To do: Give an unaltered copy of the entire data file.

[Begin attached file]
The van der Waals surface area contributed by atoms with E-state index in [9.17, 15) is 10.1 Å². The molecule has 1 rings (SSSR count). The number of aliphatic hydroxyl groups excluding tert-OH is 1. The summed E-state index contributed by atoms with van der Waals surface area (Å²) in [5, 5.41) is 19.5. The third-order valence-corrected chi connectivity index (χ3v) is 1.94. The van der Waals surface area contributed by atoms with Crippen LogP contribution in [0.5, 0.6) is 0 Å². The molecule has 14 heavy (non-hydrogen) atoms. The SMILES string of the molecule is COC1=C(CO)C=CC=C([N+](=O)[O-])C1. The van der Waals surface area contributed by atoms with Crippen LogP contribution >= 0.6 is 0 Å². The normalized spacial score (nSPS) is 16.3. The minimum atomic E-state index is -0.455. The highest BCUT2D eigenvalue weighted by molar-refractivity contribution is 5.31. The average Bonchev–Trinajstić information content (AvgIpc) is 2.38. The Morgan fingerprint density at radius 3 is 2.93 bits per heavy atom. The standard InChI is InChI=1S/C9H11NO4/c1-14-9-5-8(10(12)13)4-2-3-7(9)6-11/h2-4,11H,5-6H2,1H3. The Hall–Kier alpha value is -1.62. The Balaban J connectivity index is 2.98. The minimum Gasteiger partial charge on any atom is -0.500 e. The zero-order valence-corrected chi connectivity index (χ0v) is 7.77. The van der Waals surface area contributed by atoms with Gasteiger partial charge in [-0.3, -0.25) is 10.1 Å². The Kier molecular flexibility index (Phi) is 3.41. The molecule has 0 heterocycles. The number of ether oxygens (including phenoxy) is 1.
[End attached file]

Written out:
The van der Waals surface area contributed by atoms with E-state index in [9.17, 15) is 10.1 Å². The molecule has 1 rings (SSSR count). The number of aliphatic hydroxyl groups excluding tert-OH is 1. The summed E-state index contributed by atoms with van der Waals surface area (Å²) in [5, 5.41) is 19.5. The third-order valence-corrected chi connectivity index (χ3v) is 1.94. The van der Waals surface area contributed by atoms with Crippen LogP contribution in [0.5, 0.6) is 0 Å². The molecule has 14 heavy (non-hydrogen) atoms. The SMILES string of the molecule is COC1=C(CO)C=CC=C([N+](=O)[O-])C1. The van der Waals surface area contributed by atoms with Crippen LogP contribution >= 0.6 is 0 Å². The normalized spacial score (nSPS) is 16.3. The minimum atomic E-state index is -0.455. The highest BCUT2D eigenvalue weighted by molar-refractivity contribution is 5.31. The average Bonchev–Trinajstić information content (AvgIpc) is 2.38. The Morgan fingerprint density at radius 3 is 2.93 bits per heavy atom. The standard InChI is InChI=1S/C9H11NO4/c1-14-9-5-8(10(12)13)4-2-3-7(9)6-11/h2-4,11H,5-6H2,1H3. The Hall–Kier alpha value is -1.62. The Balaban J connectivity index is 2.98. The minimum Gasteiger partial charge on any atom is -0.500 e. The zero-order valence-corrected chi connectivity index (χ0v) is 7.77. The van der Waals surface area contributed by atoms with Gasteiger partial charge in [-0.3, -0.25) is 10.1 Å². The Kier molecular flexibility index (Phi) is 3.41. The molecule has 0 heterocycles. The number of ether oxygens (including phenoxy) is 1.